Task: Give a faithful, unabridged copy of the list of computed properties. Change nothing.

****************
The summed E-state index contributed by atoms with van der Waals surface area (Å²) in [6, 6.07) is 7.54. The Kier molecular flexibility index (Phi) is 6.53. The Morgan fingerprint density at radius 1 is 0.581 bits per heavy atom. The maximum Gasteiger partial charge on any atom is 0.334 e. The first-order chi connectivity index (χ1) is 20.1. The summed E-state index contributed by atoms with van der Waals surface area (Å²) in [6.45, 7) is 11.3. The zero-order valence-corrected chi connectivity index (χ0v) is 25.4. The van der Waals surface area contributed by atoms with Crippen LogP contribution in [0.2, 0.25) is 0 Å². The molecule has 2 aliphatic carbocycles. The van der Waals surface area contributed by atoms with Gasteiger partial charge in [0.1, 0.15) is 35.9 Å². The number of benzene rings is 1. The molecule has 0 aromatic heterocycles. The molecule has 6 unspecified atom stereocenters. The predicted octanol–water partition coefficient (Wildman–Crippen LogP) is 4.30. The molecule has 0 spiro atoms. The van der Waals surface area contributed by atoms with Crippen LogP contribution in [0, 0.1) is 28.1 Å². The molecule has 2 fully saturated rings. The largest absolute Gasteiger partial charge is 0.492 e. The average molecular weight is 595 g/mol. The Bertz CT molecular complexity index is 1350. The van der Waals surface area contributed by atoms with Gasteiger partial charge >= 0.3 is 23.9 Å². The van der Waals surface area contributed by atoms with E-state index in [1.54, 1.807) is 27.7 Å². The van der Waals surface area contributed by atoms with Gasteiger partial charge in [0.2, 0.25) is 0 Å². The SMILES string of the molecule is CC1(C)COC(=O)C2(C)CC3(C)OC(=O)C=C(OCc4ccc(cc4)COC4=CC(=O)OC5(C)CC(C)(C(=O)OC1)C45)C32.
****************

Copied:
The summed E-state index contributed by atoms with van der Waals surface area (Å²) in [6, 6.07) is 7.54. The Kier molecular flexibility index (Phi) is 6.53. The Morgan fingerprint density at radius 1 is 0.581 bits per heavy atom. The maximum Gasteiger partial charge on any atom is 0.334 e. The first-order chi connectivity index (χ1) is 20.1. The summed E-state index contributed by atoms with van der Waals surface area (Å²) in [6.45, 7) is 11.3. The zero-order valence-corrected chi connectivity index (χ0v) is 25.4. The van der Waals surface area contributed by atoms with Crippen LogP contribution in [0.2, 0.25) is 0 Å². The molecule has 2 aliphatic carbocycles. The van der Waals surface area contributed by atoms with Gasteiger partial charge in [0.1, 0.15) is 35.9 Å². The number of benzene rings is 1. The molecule has 0 aromatic heterocycles. The molecule has 6 unspecified atom stereocenters. The predicted octanol–water partition coefficient (Wildman–Crippen LogP) is 4.30. The molecule has 0 spiro atoms. The van der Waals surface area contributed by atoms with Crippen LogP contribution in [0, 0.1) is 28.1 Å². The molecule has 2 fully saturated rings. The largest absolute Gasteiger partial charge is 0.492 e. The average molecular weight is 595 g/mol. The Bertz CT molecular complexity index is 1350. The van der Waals surface area contributed by atoms with Gasteiger partial charge >= 0.3 is 23.9 Å². The van der Waals surface area contributed by atoms with E-state index in [1.54, 1.807) is 27.7 Å². The van der Waals surface area contributed by atoms with Gasteiger partial charge in [0.2, 0.25) is 0 Å². The SMILES string of the molecule is CC1(C)COC(=O)C2(C)CC3(C)OC(=O)C=C(OCc4ccc(cc4)COC4=CC(=O)OC5(C)CC(C)(C(=O)OC1)C45)C32.